In recognition that there may be refugee claimants working in the health sector who contracted COVID-19 and subsequently passed away, spouses and common-law partners of these individuals who are in Canada and arrived before August 14, 2020, may also be granted permanent residence under this public policy.
As with all Humanitarian & Compassionate programs, and in line with the Government’s commitment to family reunification, in-Canada family members of the principal applicant can be included in the application and granted permanent residency, if the principal applicant is approved.
Although overseas dependents will not be granted permanent residence through this initiative, family members overseas may be sponsored as members of the Family Class once the applicant has been granted permanent residence.
Family is defined according to the Immigration and Refugee Protection Regulations 1(3), as:
the spouse or common-law partner of the person;
a dependent child of the person or of the person’s spouse or common-law partner; and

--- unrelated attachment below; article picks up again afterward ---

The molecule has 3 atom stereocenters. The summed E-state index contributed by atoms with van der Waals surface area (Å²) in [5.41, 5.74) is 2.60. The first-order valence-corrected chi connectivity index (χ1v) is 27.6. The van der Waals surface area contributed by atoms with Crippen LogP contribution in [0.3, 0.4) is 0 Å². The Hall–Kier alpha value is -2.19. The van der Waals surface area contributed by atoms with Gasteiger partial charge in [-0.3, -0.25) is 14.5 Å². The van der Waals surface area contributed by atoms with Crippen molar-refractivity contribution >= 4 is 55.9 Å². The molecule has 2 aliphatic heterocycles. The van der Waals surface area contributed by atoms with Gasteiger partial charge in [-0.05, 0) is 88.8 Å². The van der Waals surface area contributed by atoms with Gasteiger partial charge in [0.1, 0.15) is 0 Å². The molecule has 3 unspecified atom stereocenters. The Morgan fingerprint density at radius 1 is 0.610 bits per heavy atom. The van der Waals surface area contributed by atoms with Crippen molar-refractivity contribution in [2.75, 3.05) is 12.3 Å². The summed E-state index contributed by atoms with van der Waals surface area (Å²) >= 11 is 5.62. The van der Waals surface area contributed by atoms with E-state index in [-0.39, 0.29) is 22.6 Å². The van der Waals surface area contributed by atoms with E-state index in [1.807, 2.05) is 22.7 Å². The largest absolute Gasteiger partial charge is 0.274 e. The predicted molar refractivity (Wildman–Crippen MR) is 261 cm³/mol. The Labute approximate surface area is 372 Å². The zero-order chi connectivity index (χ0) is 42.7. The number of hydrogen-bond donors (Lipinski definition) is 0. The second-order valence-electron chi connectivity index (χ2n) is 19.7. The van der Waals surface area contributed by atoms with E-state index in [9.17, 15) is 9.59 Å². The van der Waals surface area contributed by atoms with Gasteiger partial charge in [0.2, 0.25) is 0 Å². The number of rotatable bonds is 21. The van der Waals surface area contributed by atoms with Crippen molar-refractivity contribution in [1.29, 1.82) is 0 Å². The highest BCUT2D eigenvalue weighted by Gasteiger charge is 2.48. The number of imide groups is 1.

a dependent child of a dependent child referred to in paragraph (b).
The Department is working closely with the Canada Border Services Agency to minimize the risk that applicants be removed while their application is being processed. Failed refugee claimants who are confirmed as having met the eligibility requirements will have their removal order stayed until a final decision is made on their application.
In order to avoid inefficient use of resources and duplication of effort, the Immigration and Refugee Board of Canada will put claims and appeals of eligible applicants with a pending claim on hold until a decision on their permanent residence application under this special measure is rendered.
The number of individuals working in Quebec’s health sector is unknown; however, some media reports indicate that approximately 800 to 2,000 asylum seekers have been working in healthcare support services in that province since 2017-2018.
It is believed that many of these individuals may be Haitian nationals who entered Canada irregularly, between ports of entry (i.e. Roxham Road), and have been working legally while awaiting a decision on their asylum claim.
This public policy does not have a cap associated to it. Without a cap, it is unclear how many admissions will result from this special measure, but since its announcement in mid-December 2020, interest has been relatively high.
These are the statistics related to admissions we have as of January 23, 2021: